>> "Weather Geats," the "Storm-Loving Geats." Chickering, however, leaves it
          >> as it is, and Chambers I think (a century ago!) suggested that this was the
          >> lake in South Sweden, the Wetter.

          I think it is spelled Vätteren.

          >>
          >> The Scylfingas, the Geats' Swedish opponents, correspond roughly to the
          >> Ynglingas in the later "Ynglingasaga," "Hrolfssaga Kraka," and _Gesta
          >> Danorum_. Eadgils corresponds to Adhisl, Onela to Ali, etc. All of these
          >> kings are linked to Uppsala in these sources.

          And Atle = Adils = Attila, who is however not a Hun,
          but a king from northern Germany (Doest). See the WILKINA SAGA,
          which should always be taken into account as supplement to
          the Icelandic sources, because the WILKINA SAGA is based upon
          sources from Northern Germany and came to Norway/Sweden, where it was
          written down, via Denmark.


          >> Gregory of Tours calls Hygelac a Dane. That has been explained as a generic
          >> term for all Scandinavians. Now, that is true, in Anglo-Saxon sources
          >> nearly a half-millenium later, but I have been unable to find any uses
          >> contemporary to Gregory. The Frankish sources of the same period as the AS
          >> use the term "Normanni," the Northmen.

          Old Norse: Hugleikr,

          today: HUGLEIK
        • Troels Brandt
          I am not able to participate in this discussion now as I am leaving for a week, but I need to comment Albareik s quotation of my homepage
          Message 4 of 22 , Jan 13, 2001
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            I am not able to participate in this discussion now as I am leaving
            for a week, but I need to comment Albareik's quotation of my
            homepage http://www.geocities.com/troels_brandt/heruls.html
            which could be misunderstood.

            --- In gothic-l@egroups.com, "sunburst" <sunburst@j...> wrote:
            ...
            > Also it might be noted that Hrothgar's nephew Hrothwulf (Hrolf
            Krake) has
            > been identified as King Roduulf of the Heruli. The reference, is, I
            > believe, to be found in the Troels Brandt's article "Hypothesis of
            the
            > Heruls." If this is true, what does that say about the origin of
            the
            > Scyldings? If the line of descent could be considered accurate,
            (which may
            > be doubtful), that might place the origin of Scyld Scefing in the
            Tanais
            > region. Could the story of Beowulf be of east Germanic origin?
            All of the
            > main east Germanic heroes are at least mentioned in Beowulf. If
            so, it
            > could have been brought to Scandinavia in the remigration of the
            Heruls.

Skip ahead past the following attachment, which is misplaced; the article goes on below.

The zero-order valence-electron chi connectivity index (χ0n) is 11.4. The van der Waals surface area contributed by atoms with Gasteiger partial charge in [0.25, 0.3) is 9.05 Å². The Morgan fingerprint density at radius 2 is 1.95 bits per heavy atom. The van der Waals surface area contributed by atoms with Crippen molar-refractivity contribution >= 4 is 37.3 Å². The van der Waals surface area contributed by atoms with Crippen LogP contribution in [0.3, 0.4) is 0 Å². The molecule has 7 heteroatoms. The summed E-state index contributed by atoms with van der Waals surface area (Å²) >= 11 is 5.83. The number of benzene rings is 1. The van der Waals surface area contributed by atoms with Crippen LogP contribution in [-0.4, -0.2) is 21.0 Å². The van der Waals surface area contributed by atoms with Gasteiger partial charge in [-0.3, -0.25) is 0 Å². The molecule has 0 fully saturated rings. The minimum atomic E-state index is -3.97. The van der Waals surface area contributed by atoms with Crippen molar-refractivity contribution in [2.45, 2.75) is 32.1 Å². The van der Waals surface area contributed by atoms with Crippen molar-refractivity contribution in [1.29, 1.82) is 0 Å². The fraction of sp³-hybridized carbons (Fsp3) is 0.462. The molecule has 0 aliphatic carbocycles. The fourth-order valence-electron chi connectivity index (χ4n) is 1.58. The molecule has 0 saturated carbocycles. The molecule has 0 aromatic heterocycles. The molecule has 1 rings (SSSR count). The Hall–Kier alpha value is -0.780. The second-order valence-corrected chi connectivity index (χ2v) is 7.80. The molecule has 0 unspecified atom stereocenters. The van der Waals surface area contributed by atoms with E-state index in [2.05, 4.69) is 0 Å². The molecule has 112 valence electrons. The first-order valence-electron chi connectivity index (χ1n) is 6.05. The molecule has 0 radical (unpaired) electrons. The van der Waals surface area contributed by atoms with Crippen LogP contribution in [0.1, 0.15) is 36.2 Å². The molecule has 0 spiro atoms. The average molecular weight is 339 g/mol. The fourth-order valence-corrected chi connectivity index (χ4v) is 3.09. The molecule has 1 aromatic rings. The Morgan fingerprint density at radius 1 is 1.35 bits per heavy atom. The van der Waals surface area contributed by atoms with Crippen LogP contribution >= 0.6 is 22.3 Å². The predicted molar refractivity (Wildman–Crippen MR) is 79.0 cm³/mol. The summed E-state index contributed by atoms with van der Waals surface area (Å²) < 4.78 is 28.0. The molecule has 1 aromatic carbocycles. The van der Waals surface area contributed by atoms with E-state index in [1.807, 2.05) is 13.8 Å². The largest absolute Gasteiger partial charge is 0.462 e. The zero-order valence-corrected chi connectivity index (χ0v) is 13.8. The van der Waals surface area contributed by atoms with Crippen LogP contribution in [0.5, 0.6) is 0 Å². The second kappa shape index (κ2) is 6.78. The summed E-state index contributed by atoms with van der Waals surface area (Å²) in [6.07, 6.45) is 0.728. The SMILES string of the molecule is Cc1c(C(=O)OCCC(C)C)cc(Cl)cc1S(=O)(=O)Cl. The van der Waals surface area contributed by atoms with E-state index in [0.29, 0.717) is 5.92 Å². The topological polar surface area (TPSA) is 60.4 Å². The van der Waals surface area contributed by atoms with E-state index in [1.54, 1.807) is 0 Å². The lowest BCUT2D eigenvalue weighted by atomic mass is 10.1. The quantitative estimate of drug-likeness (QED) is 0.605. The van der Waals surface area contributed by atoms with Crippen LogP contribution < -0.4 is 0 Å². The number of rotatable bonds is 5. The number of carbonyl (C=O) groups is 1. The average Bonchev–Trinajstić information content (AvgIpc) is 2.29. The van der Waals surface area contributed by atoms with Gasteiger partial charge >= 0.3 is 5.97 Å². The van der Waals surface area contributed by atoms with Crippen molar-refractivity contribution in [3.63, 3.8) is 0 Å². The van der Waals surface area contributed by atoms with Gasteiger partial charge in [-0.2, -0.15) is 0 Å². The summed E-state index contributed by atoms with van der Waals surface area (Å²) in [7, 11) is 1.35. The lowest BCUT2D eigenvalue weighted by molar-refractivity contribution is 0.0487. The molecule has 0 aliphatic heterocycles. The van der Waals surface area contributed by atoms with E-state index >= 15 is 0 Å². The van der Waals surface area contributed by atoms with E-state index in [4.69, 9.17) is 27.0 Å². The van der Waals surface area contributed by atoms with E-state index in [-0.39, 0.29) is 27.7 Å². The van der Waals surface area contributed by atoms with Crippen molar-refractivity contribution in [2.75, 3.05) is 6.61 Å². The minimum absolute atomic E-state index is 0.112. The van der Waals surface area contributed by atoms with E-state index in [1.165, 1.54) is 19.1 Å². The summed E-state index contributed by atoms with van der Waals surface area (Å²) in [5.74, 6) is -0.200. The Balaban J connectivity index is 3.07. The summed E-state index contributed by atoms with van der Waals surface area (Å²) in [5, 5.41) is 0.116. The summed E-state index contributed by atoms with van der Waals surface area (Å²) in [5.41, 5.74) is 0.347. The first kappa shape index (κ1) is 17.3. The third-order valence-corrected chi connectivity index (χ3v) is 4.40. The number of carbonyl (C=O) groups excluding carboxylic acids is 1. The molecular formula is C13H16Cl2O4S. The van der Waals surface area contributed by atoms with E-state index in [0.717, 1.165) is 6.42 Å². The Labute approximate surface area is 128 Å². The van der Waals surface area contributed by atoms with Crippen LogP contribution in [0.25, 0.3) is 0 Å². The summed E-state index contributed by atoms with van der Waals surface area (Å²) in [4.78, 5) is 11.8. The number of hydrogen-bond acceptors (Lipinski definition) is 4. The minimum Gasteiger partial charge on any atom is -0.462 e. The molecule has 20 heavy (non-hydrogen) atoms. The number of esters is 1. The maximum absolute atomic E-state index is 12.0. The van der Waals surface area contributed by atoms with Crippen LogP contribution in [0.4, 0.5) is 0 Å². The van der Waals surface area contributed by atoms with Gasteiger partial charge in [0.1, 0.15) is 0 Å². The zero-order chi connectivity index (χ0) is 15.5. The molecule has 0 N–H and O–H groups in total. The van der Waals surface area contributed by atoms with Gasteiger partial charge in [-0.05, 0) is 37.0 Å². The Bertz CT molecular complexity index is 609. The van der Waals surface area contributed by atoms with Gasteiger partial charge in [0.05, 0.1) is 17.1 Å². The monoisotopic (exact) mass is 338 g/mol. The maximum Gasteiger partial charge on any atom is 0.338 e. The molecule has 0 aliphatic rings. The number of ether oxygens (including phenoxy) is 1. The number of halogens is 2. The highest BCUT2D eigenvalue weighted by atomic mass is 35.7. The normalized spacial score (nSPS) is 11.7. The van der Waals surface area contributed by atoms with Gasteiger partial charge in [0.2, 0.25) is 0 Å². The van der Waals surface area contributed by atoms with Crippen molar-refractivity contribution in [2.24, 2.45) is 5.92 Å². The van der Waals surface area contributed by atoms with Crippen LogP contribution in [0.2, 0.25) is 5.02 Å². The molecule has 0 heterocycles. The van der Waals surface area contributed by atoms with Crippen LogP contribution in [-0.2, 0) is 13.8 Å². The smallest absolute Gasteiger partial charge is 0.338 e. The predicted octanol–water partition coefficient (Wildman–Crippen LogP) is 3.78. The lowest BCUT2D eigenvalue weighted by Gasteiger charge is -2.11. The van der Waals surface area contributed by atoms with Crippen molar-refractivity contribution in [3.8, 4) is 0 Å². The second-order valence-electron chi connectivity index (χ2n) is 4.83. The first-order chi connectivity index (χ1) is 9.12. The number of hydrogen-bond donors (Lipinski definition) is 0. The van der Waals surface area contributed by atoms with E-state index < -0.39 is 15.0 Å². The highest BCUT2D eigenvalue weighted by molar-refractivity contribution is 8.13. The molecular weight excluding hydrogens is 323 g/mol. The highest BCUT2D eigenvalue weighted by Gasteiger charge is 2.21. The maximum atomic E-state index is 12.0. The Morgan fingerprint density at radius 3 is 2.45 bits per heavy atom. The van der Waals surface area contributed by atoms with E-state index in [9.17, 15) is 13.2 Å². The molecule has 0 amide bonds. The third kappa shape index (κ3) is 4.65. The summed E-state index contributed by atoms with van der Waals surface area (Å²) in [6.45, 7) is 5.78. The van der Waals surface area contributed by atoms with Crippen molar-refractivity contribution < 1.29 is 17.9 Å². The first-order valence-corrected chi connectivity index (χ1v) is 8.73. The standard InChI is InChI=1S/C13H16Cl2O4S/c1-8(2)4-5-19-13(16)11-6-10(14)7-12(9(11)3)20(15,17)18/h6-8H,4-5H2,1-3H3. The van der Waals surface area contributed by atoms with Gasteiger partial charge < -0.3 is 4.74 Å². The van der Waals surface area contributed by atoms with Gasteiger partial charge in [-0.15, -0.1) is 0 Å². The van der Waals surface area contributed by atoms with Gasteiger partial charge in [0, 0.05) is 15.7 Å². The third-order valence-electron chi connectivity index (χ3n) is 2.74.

Actually the first sentence is only a reference to Niels Lukman, who
            claimed the Danish king Rolf Krake never existed. He claimed the
            legends of Rolf Krake to be copies of the legends of the Herulian
            king Roduulf living in Pannonia around 500 AD. This is not my opinion
            if you read my homepage "The Heruls" – although a few
            legends
            following the Heruls of Procopios might be mixed up by later
            chroniclers. Rolf was very early mentioned in Widsith as a Danish
            king together with his uncle Hrodgar (Roar), and the "Style
            II" and the boar crests of helmets found in boat graves both in
            the
            Uppsala-region of Sweden and Mercia/East Anglia indicate together
            with the Beowulf poem a connection between this English region and
            Scandinavia in the 6th and 7th century – maybe because of kinship
            between the dynasties.

            I regard the poem of Beowulf to be independent fragments of
            Scandinavian history and certain events from the Channel Region
            framing the fairytale of the hero Beowulf. He is not mentioned
            anywhere else and the only role of this mythical hero is to kill
            dragoons. Does this connecting link sound historical?

            Chochillaicus was obviously a historical person who got his history
            incorporated in Beowulf as Hugleik, but this does not necessarily
            mean he is connected to the other historical persons in the poem. In
            poems like Widsith the key figure is also meeting historical persons
            never connected at all and living in different times.

            Please notice that the necklace of Hugleik (probably a symbol of
            royalty) in Beowolf was connected to the Ostrogothic king Ermanaric
            living in the Black Sea region in the 4th century, where he defeated
            the Herulian king Alaric.

            Chocillaicus might as example be a Western Herul, a Visigothic
            chieftain migrating after the defeat in Southern France in 507 or a